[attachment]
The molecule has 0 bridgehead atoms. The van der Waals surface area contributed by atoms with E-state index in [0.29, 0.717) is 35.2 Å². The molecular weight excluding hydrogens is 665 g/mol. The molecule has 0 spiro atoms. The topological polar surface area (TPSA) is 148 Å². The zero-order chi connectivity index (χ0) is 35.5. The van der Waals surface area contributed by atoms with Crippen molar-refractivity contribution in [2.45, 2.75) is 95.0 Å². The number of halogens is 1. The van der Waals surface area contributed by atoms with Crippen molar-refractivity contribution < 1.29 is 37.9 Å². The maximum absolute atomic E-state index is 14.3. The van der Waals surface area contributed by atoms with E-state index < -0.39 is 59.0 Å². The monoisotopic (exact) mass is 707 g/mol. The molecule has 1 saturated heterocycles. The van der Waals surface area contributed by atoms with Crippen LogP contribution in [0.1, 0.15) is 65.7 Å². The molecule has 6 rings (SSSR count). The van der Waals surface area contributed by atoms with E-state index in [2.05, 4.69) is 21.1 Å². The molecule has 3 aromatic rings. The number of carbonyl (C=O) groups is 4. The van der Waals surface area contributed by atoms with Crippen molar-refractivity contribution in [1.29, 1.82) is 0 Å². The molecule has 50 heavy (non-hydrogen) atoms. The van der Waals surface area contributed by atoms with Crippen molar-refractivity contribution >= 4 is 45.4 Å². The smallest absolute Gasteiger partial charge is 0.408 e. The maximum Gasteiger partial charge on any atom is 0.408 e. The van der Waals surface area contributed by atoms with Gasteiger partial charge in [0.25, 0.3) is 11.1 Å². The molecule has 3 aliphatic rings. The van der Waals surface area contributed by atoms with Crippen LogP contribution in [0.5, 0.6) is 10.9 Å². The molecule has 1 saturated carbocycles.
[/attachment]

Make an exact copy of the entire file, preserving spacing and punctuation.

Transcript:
The molecule has 0 bridgehead atoms. The van der Waals surface area contributed by atoms with E-state index in [0.29, 0.717) is 35.2 Å². The molecular weight excluding hydrogens is 665 g/mol. The molecule has 0 spiro atoms. The topological polar surface area (TPSA) is 148 Å². The zero-order chi connectivity index (χ0) is 35.5. The van der Waals surface area contributed by atoms with Crippen molar-refractivity contribution in [2.45, 2.75) is 95.0 Å². The number of halogens is 1. The van der Waals surface area contributed by atoms with Crippen molar-refractivity contribution < 1.29 is 37.9 Å². The maximum absolute atomic E-state index is 14.3. The van der Waals surface area contributed by atoms with E-state index < -0.39 is 59.0 Å². The monoisotopic (exact) mass is 707 g/mol. The molecule has 1 saturated heterocycles. The van der Waals surface area contributed by atoms with Crippen LogP contribution in [0.1, 0.15) is 65.7 Å². The molecule has 6 rings (SSSR count). The van der Waals surface area contributed by atoms with E-state index in [2.05, 4.69) is 21.1 Å². The molecule has 3 aromatic rings. The number of carbonyl (C=O) groups is 4. The van der Waals surface area contributed by atoms with Crippen molar-refractivity contribution in [1.29, 1.82) is 0 Å². The molecule has 50 heavy (non-hydrogen) atoms. The van der Waals surface area contributed by atoms with Crippen molar-refractivity contribution >= 4 is 45.4 Å². The smallest absolute Gasteiger partial charge is 0.408 e. The maximum Gasteiger partial charge on any atom is 0.408 e. The van der Waals surface area contributed by atoms with Gasteiger partial charge in [0.25, 0.3) is 11.1 Å². The molecule has 3 aliphatic rings. The van der Waals surface area contributed by atoms with Crippen LogP contribution in [0.5, 0.6) is 10.9 Å². The molecule has 1 saturated carbocycles.